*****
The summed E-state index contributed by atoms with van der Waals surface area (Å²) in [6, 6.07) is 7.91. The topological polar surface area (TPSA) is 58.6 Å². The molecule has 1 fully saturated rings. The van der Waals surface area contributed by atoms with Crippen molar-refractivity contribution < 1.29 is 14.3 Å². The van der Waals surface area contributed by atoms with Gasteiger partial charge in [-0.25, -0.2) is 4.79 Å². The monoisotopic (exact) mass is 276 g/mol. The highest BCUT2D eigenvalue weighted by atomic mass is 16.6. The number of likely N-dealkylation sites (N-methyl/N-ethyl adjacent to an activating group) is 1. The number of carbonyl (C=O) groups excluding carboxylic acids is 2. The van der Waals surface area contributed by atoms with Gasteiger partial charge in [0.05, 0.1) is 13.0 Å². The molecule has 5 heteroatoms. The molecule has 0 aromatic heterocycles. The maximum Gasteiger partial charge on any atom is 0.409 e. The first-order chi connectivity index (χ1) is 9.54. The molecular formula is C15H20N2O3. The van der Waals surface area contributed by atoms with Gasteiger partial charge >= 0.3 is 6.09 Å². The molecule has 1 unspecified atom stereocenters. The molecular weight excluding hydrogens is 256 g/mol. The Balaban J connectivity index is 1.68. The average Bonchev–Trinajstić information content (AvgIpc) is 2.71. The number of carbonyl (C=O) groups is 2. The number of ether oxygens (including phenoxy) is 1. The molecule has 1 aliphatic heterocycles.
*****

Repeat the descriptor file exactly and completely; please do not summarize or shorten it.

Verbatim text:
The summed E-state index contributed by atoms with van der Waals surface area (Å²) in [6, 6.07) is 7.91. The topological polar surface area (TPSA) is 58.6 Å². The molecule has 1 fully saturated rings. The van der Waals surface area contributed by atoms with Crippen molar-refractivity contribution < 1.29 is 14.3 Å². The van der Waals surface area contributed by atoms with Gasteiger partial charge in [-0.25, -0.2) is 4.79 Å². The monoisotopic (exact) mass is 276 g/mol. The highest BCUT2D eigenvalue weighted by atomic mass is 16.6. The number of likely N-dealkylation sites (N-methyl/N-ethyl adjacent to an activating group) is 1. The number of carbonyl (C=O) groups excluding carboxylic acids is 2. The van der Waals surface area contributed by atoms with Gasteiger partial charge in [0.05, 0.1) is 13.0 Å². The molecule has 5 heteroatoms. The molecule has 0 aromatic heterocycles. The maximum Gasteiger partial charge on any atom is 0.409 e. The first-order chi connectivity index (χ1) is 9.54. The molecular formula is C15H20N2O3. The van der Waals surface area contributed by atoms with Gasteiger partial charge >= 0.3 is 6.09 Å². The molecule has 1 unspecified atom stereocenters. The molecular weight excluding hydrogens is 256 g/mol. The Balaban J connectivity index is 1.68. The average Bonchev–Trinajstić information content (AvgIpc) is 2.71. The number of carbonyl (C=O) groups is 2. The number of ether oxygens (including phenoxy) is 1. The molecule has 1 aliphatic heterocycles.